You know a town has problems when the deputy fire chief is cooped up in a holding cell.

Scarborough’s Glen Deering spends his days under the low ceilings of the windowless chamber, but he’s not in any legal trouble – it’s his office.

With more equipment and staff added since 1989, when the public safety building was last renovated, the police and fire departments have grown out of their space again. “The whole building is bursting at the seams,” said Fire Chief Mike Thurlow.

The building, located on Route 1 near the Oak Hill intersection, the building has 13,250 square feet of space. More than 200 full- and part-time employees and volunteers use the building, which is about four times as many as when it was renovated.

According to Town Manager Ron Owens, a renovation and expansion of the public safety building has been an item on the capital budget for four years, but it keeps getting pushed back because of other needs in town. Now, a study has begun that will help the town and the two departments that occupy the building “try to get a handle on what needs to be done and how much it is going to cost,” Owens said.

When Owens presented his proposed budget at a council meeting on March 21, the capital improvements budget listed an initial estimate of $4.4 million for the potential project. Because it will cost more than $400,000, the project will have to go to referendum, when the town will vote on whether the work should be bonded.

The study is being conducted by Gawron Turgeon Architects and will be completed in May. Until then, it is hard to know what the next step will be, said Maura Ryan of Gawron Turgeon.

According to Thurlow, “The need is pretty obvious.”

The problems start from the entrance of the public safety building, where there is a lobby with no restroom access. According to Police Chief Robert Moulton, anyone who needs to wait in the lobby and use the bathroom must be allowed behind a locked door that leads into the rest of the building. That poses a safety risk when no one is available to wait in front of the bathroom.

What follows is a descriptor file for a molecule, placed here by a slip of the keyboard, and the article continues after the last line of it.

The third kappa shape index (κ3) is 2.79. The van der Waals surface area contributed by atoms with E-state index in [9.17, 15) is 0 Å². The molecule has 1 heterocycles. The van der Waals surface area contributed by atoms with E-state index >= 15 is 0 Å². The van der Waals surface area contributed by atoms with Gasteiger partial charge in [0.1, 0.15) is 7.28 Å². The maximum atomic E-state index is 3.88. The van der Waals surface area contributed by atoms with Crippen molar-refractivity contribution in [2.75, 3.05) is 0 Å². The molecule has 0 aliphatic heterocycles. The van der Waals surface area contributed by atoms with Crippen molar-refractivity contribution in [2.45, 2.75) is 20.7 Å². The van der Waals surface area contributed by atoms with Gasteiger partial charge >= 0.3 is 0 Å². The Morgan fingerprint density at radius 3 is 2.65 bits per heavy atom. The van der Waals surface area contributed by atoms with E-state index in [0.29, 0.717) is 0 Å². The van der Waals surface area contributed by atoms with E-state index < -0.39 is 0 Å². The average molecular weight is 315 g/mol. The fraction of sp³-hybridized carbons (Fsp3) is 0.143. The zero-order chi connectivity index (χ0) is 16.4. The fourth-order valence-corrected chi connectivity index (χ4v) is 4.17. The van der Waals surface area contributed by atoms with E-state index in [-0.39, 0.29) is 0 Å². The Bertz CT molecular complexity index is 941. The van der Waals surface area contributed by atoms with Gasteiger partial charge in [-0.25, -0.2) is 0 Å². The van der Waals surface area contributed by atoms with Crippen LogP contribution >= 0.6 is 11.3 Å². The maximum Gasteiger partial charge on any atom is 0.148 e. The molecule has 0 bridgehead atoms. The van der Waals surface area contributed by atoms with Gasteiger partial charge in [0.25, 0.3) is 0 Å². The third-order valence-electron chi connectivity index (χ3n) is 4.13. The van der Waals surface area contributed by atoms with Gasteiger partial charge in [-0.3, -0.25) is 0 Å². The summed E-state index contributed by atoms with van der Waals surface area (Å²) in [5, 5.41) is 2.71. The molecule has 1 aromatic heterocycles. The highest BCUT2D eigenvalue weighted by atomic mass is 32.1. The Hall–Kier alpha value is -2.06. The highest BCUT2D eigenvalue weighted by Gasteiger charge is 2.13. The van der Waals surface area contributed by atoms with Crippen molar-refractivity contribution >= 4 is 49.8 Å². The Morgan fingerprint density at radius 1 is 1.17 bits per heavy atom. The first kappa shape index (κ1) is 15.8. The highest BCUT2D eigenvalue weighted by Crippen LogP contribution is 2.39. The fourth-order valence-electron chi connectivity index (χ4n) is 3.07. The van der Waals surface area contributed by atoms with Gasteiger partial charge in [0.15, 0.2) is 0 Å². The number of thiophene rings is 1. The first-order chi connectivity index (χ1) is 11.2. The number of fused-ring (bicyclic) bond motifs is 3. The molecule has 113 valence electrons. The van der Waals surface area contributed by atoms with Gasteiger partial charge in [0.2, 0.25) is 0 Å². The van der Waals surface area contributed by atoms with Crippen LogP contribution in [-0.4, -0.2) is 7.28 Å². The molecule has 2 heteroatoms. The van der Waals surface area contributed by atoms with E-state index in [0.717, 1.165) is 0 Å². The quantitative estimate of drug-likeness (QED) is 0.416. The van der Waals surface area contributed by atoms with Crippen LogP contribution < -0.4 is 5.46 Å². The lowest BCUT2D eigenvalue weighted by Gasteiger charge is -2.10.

The women’s restroom itself is also inadequate due to the fact that there are only five lockers, and, according to Moulton, the department is “well over that number of female employees.” There are a dozen in total.

The lockers themselves – for both men and women – are too small to hold the officers’ clothing and equipment. An additional storage space must be used to accommodate what cannot fit in the locker.

Storage space has taken on new meaning at the public safety building. The lunchroom has also become the closet for boxes upon boxes of reports – and also home to the breathalizer machine, which Moulton said is “not an ideal location for it.”

Just about every room in the station is also a storage space for filing cabinets or supplies. Even the hallway has become a storage area, not to mention an administrative office. Photocopiers, fax machines and the paper supply that goes with them no longer have a place inside a room, but sit outside in the hall instead.

“It’s a safety hazard,” Moulton said.

The open space under the stairwell has also been put to use as the new fingerprinting station. The stairs to the second floor lead up to a hallway that also serves as a photographing station for people getting IDs and weapons permits.

On the other side of the building, the hallway is also put to use, not for storage, but as a conference room. The location’s appearance and lack of privacy provide a “less-than-impressive” place to meet new developers and people who want to start new businesses in town, Moulton said. Next to the table is what Thurlow calls the “cubby hole,” which has walls made of filing cabinets, that is the shared office of two fire inspectors.

There are people “working in areas that weren’t designed to be work places, people doubled up and machines and filing cabinets where they shouldn’t be,” Moulton said. “It’s not a good situation.”

In the building study, the departments will also explore their use of space and the possibility of sharing administrative areas. Also, they will be sure to “look ahead” and consider the needs that the departments will have 10 and 20 years from now. Moulton does not believe that happened in the previous renovation.

“That met our needs at the moment,” he said. “It doesn’t take long to outgrow a building.”


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